Matching Mind to World and Vice Versa: Functional Dissociations Between Belief and Desire Mental State Processing

Social Neuroscience, Vol. 5, No. 1, pgs. 1-18.

by Anna Abraham, Hannes Rakoczy, Markus Werning, D. Yves von Cramon, Ricarda I. Schubotz

With the aim of understanding how different mental or intentional states are processed in the brain, the present functional magnetic resonance imaging (fMRI) study examined the brain correlates during the ascription of belief intentional states relative to desire intentional states as well as the effect of incongruent relative to congruent intentional states. To this end, sentences containing scenarios were presented to participants and their task was to make judgments concerning the ascription of intentional states based on this information. Belief ascriptions, relative to desire ascriptions, were accompanied by activations in lateral prefrontal structures that include areas known to be involved in relational and conceptual reasoning. Desire ascriptions, in contrast, were accompanied by activations in regions of the medial prefrontal cortex, superior temporal gyri and hippocampal formation, all of which are known for their involvement in self-referential, autobiographical and episodic memory-relevant processes. In addition, the ascription of intentional states that were incongruent with reality (false beliefs and unfulfilled desires) was compared to the ascription of intentional states that were congruent to reality (true belief and fulfilled desires). While no brain region was selectively activated during the processing of unfulfilled desires, the processing of false beliefs was associated with stronger activations in the dorsal medial prefrontal cortex, an area that has been previously linked to the process of decoupling in false belief attribution. These findings provide new insights into more fine-grained aspects of mental state reasoning.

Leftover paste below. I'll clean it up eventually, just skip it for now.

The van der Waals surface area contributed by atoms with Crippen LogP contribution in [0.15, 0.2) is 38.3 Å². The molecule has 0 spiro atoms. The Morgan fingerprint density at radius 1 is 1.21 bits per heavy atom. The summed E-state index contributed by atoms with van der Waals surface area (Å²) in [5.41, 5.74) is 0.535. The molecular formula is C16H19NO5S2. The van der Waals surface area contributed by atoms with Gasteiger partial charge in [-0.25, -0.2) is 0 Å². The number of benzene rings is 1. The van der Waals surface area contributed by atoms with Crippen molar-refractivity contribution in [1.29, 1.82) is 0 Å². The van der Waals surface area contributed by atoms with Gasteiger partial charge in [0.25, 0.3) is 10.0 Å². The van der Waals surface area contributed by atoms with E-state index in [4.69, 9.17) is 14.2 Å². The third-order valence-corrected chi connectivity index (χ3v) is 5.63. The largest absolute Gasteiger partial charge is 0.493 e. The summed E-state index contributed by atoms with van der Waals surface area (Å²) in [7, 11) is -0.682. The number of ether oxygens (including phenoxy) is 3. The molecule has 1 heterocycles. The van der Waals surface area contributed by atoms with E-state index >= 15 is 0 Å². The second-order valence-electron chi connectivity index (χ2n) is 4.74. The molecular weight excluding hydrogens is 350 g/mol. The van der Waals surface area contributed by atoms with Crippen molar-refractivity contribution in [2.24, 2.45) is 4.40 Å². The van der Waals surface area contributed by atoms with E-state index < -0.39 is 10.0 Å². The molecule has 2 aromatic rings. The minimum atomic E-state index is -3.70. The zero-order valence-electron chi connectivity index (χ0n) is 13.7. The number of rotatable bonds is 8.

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(Something interesting I found)Posted: Wednesday, April 21, 2010 by wattawa
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